A word from TARRA’s founder, Kate Bailey.
“May the election of Trump bring forth the fiercest, smartest, toughest generation of ass-kicking women this country could possibly imagine.” —Jeffrey Wright
The dust has settled enough to allow for some clarity. Since our October launch, the headlines have been filled with a daunting procession of unsettling (and largely unexpected) realities. In the wake of the November 8 election results, many of us are feeling a strong sense of loss and, dare I say, fear for the future.
Of course, the future has always been and will always be uncertain. Ideals of freedom, prosperity, and longevity are not maxims in our culture; they are ideals maintained through ongoing aspiration and grit.
However, there is one very important assurance that trumps all of the uncertainty.
If we come together and unite under a common purpose, chip away at our goals a little bit every day, maintain our fortitude, our kindness and our love of others, stay the course, and never resign ourselves to the status quo…
…then we have the ability to change the world.
She’s Beautiful When She’s Angry
A few weeks ago, prior to the election, I came across a documentary on Netflix called “She’s Beautiful When She’s Angry” —an exhilarating film that “resurrects the buried history of the outrageous, often brilliant women who founded the modern women’s movement from 1966 to 1971.”
It is a film about activism for women’s rights, human rights, the right to choose, and the right to equal pay for equal work. (Sound familiar?) It documents the worldwide revolution started by a small group of powerful, forward-thinking women who had the desire to change the world and the balls to take action.
The film is a poignant reminder of both how far we have come and how far we’ve yet to go.. Many of the issues they struggled with 50 years ago are those we continue to struggle with today.
How Far We’ve Come, Yet How Far We Have to Go
Yes, our experience of discrimination has improved since the mid 1960s, however I have heard countless stories from women across creative industries who have experienced obstacles in their professional careers because of their gender: an architect who was only given one week of pregnancy leave at her architecture firm; the founder of a prominent design agency who was publicly mocked in the press by her male peers; another architect who was laughed at when she presented her case for a raise and promotion and, while more than qualified, continues to make $30,000 less a year than a male counterpart in the same job role.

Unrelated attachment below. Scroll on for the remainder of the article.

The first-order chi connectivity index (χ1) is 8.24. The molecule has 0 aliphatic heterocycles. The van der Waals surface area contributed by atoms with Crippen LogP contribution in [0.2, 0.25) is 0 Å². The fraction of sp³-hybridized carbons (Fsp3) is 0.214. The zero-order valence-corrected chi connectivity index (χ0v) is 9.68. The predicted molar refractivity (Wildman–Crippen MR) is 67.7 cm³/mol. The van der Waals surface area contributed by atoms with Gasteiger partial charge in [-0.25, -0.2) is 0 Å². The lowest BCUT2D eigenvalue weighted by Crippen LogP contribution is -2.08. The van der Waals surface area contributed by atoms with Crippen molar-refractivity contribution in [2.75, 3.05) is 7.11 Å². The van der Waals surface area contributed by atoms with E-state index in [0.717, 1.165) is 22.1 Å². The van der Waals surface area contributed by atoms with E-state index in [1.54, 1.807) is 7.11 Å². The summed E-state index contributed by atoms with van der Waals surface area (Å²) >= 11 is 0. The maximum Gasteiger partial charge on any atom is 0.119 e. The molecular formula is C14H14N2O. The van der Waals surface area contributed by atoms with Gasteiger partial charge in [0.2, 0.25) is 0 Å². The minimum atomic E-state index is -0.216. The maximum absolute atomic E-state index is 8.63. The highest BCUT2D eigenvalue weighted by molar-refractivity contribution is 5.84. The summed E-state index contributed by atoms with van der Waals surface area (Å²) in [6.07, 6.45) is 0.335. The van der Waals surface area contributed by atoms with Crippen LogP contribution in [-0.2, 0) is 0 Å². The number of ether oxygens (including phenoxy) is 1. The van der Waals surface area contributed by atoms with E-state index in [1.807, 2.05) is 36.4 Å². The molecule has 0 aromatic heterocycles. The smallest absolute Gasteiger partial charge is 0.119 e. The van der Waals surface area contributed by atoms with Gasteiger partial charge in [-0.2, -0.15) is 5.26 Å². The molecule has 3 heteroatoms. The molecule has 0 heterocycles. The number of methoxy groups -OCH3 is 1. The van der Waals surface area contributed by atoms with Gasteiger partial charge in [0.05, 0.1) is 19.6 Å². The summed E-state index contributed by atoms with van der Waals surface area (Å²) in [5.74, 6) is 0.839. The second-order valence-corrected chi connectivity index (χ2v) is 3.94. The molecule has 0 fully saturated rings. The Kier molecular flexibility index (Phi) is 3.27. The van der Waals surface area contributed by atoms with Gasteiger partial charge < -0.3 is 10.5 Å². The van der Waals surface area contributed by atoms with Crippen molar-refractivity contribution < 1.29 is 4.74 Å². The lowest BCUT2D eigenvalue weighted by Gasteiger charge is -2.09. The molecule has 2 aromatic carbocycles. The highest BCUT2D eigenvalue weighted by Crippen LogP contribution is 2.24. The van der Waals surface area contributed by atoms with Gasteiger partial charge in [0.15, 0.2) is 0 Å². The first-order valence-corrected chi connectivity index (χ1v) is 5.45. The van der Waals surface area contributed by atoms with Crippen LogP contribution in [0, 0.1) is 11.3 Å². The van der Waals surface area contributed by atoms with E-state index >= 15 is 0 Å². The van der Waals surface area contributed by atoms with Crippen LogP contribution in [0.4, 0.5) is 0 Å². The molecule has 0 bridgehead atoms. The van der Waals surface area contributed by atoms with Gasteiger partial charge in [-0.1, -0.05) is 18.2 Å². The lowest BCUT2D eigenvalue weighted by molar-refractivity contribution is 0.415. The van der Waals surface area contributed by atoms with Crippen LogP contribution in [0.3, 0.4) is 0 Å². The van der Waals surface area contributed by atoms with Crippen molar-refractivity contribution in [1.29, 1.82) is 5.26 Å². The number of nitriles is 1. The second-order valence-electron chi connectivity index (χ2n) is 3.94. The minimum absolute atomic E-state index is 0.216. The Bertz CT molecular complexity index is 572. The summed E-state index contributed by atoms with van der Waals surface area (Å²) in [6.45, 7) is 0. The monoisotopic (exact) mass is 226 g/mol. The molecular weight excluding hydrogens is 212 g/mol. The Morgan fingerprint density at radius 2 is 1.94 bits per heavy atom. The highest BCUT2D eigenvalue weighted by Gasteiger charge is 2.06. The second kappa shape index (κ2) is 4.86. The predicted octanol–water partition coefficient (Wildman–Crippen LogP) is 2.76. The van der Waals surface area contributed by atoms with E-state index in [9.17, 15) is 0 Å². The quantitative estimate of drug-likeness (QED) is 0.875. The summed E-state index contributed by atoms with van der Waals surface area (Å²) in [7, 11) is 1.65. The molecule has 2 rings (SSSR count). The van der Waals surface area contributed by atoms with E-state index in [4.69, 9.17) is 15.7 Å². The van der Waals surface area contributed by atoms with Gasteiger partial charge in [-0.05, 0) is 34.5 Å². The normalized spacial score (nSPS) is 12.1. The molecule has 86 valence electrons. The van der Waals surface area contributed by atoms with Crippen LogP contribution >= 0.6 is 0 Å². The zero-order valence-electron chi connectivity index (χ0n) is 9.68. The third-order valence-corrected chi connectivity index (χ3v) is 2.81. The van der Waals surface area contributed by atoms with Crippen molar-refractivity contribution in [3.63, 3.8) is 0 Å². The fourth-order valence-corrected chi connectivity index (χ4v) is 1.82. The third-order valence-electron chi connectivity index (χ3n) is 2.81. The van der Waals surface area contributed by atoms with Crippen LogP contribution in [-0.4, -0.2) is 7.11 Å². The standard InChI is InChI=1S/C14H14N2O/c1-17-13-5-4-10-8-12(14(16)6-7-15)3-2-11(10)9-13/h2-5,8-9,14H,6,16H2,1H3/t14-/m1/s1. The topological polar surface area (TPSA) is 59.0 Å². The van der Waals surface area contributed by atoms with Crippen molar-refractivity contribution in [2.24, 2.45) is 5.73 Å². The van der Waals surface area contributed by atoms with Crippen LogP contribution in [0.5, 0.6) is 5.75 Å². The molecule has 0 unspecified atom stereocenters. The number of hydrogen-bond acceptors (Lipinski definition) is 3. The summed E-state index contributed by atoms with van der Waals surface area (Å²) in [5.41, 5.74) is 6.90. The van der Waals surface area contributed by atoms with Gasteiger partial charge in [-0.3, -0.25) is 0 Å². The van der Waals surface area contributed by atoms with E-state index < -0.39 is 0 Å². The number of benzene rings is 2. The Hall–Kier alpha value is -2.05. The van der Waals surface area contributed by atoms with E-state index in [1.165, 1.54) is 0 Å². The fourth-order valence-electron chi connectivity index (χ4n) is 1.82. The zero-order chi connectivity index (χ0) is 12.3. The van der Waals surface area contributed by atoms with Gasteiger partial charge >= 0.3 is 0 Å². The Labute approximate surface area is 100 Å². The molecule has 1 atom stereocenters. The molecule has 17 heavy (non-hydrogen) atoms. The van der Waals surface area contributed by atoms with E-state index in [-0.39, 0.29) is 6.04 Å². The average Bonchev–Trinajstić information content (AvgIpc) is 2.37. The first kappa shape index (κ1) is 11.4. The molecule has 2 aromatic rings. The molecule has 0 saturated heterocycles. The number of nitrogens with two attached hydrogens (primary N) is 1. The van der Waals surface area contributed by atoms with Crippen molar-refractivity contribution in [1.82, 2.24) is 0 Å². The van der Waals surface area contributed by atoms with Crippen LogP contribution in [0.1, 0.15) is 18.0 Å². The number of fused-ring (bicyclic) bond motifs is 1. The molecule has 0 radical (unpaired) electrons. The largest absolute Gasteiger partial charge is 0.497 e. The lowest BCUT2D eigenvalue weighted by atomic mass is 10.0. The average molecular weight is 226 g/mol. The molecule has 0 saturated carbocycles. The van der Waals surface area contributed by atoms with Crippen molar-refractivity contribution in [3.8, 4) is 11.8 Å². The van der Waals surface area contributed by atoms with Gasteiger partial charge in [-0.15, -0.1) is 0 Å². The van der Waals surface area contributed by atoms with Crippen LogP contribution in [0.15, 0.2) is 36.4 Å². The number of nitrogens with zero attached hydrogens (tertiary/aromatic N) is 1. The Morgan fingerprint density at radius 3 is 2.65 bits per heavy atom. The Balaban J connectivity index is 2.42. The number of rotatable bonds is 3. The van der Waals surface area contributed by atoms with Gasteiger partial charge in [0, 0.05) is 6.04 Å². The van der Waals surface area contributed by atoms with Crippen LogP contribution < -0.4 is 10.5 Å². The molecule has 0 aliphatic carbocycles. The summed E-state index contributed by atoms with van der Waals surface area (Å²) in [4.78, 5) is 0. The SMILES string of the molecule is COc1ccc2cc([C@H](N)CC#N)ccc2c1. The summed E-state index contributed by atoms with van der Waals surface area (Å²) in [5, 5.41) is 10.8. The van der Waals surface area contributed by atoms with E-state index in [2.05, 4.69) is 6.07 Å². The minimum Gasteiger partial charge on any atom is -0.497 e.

The point of telling these stories is not to complain, or feel sorry, or be discouraged. Instead, they are meant to galvanize the TARRA community to challenge the status quo so we can collectively work towards shifting the paradigm.
What Comes Next for TARRA: Women Who Create
The day after the election, once the shock and sadness gave way to anger and disappointment, I woke up newly determined to utilize the collective power of the TARRA community, not only to change the conversation about women in design by amplifying female voices and their influence on the built environment, but also to shape the future of the creative industries for the generations of girls who are growing up in a country and a world where equality is under attack.
The silver lining in all of this is echoed in the opening quote. I believe that the election of Trump was the catalyst we needed to jolt us out of complacency and fire up our collective consciousness. It was meant to bring us together to once again rise up and fight for equality, choice, reproductive rights, equal pay, equal political representation in Washington, LGBTQ rights…ultimately to be treated in our professions and our communities not as “women” but as human beings.
2017 Initiatives and Programming are Coming!
On December 2nd we convened a committee to decide the direction for programming and initiatives in 2017. One of TARRA’s key goals is to have this community inspire girls and young women to follow their dreams—enroll in shop class, apply to architecture school, apprentice with furniture makers, pursue graphic design degrees, and open their own businesses.
Among the topics we discussed:
- Creating programs for middle and high school aged girls to learn about creative professions
- Providing girls opportunities for apprenticeships, mentorships, and hands on learning in creative disciplines
- Empowering college students and college graduates with the kind of business skills they need to thrive in their careers.
- Creating the kind of community and network to bring together women who are forging their own path in the creative fields—building careers, operating businesses and bringing their everything to the table, each minute of the day
Time to Unite for Change
Now is the time to “unite under a common purpose, chip away at our goals a little bit every day, maintain our fortitude, our kindness and our love of others, stay the course, and never resign ourselves to the status quo.”